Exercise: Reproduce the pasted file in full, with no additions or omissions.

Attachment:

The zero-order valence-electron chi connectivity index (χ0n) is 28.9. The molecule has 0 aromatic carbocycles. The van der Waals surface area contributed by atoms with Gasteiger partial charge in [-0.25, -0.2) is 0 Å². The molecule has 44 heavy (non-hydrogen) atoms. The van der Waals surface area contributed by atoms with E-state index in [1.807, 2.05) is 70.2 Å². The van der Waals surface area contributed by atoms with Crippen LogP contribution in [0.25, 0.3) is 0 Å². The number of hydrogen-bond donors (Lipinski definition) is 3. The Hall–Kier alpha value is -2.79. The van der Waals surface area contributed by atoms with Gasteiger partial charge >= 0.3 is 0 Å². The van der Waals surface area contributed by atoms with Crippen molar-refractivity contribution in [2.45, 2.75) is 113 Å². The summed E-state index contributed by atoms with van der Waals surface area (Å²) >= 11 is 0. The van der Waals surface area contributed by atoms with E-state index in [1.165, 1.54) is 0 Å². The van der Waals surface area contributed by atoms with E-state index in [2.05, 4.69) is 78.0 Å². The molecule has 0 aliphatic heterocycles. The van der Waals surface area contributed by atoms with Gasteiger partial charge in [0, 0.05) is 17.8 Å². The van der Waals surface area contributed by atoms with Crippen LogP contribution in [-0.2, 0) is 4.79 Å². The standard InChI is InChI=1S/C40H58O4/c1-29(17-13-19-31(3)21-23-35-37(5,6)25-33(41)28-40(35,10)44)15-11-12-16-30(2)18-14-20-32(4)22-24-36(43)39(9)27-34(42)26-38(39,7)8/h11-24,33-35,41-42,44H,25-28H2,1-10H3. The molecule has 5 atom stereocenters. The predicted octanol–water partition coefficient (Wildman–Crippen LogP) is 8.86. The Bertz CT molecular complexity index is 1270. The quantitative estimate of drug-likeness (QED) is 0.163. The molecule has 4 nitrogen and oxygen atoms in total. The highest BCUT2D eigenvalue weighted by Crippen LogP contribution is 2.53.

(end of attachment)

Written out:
The zero-order valence-electron chi connectivity index (χ0n) is 28.9. The molecule has 0 aromatic carbocycles. The van der Waals surface area contributed by atoms with Gasteiger partial charge in [-0.25, -0.2) is 0 Å². The molecule has 44 heavy (non-hydrogen) atoms. The van der Waals surface area contributed by atoms with E-state index in [1.807, 2.05) is 70.2 Å². The van der Waals surface area contributed by atoms with Crippen LogP contribution in [0.25, 0.3) is 0 Å². The number of hydrogen-bond donors (Lipinski definition) is 3. The Hall–Kier alpha value is -2.79. The van der Waals surface area contributed by atoms with Gasteiger partial charge >= 0.3 is 0 Å². The van der Waals surface area contributed by atoms with Crippen molar-refractivity contribution in [2.45, 2.75) is 113 Å². The summed E-state index contributed by atoms with van der Waals surface area (Å²) >= 11 is 0. The van der Waals surface area contributed by atoms with E-state index in [1.165, 1.54) is 0 Å². The van der Waals surface area contributed by atoms with E-state index in [2.05, 4.69) is 78.0 Å². The molecule has 0 aliphatic heterocycles. The van der Waals surface area contributed by atoms with Gasteiger partial charge in [0, 0.05) is 17.8 Å². The van der Waals surface area contributed by atoms with Crippen LogP contribution in [-0.2, 0) is 4.79 Å². The standard InChI is InChI=1S/C40H58O4/c1-29(17-13-19-31(3)21-23-35-37(5,6)25-33(41)28-40(35,10)44)15-11-12-16-30(2)18-14-20-32(4)22-24-36(43)39(9)27-34(42)26-38(39,7)8/h11-24,33-35,41-42,44H,25-28H2,1-10H3. The molecule has 5 atom stereocenters. The predicted octanol–water partition coefficient (Wildman–Crippen LogP) is 8.86. The Bertz CT molecular complexity index is 1270. The quantitative estimate of drug-likeness (QED) is 0.163. The molecule has 4 nitrogen and oxygen atoms in total. The highest BCUT2D eigenvalue weighted by Crippen LogP contribution is 2.53.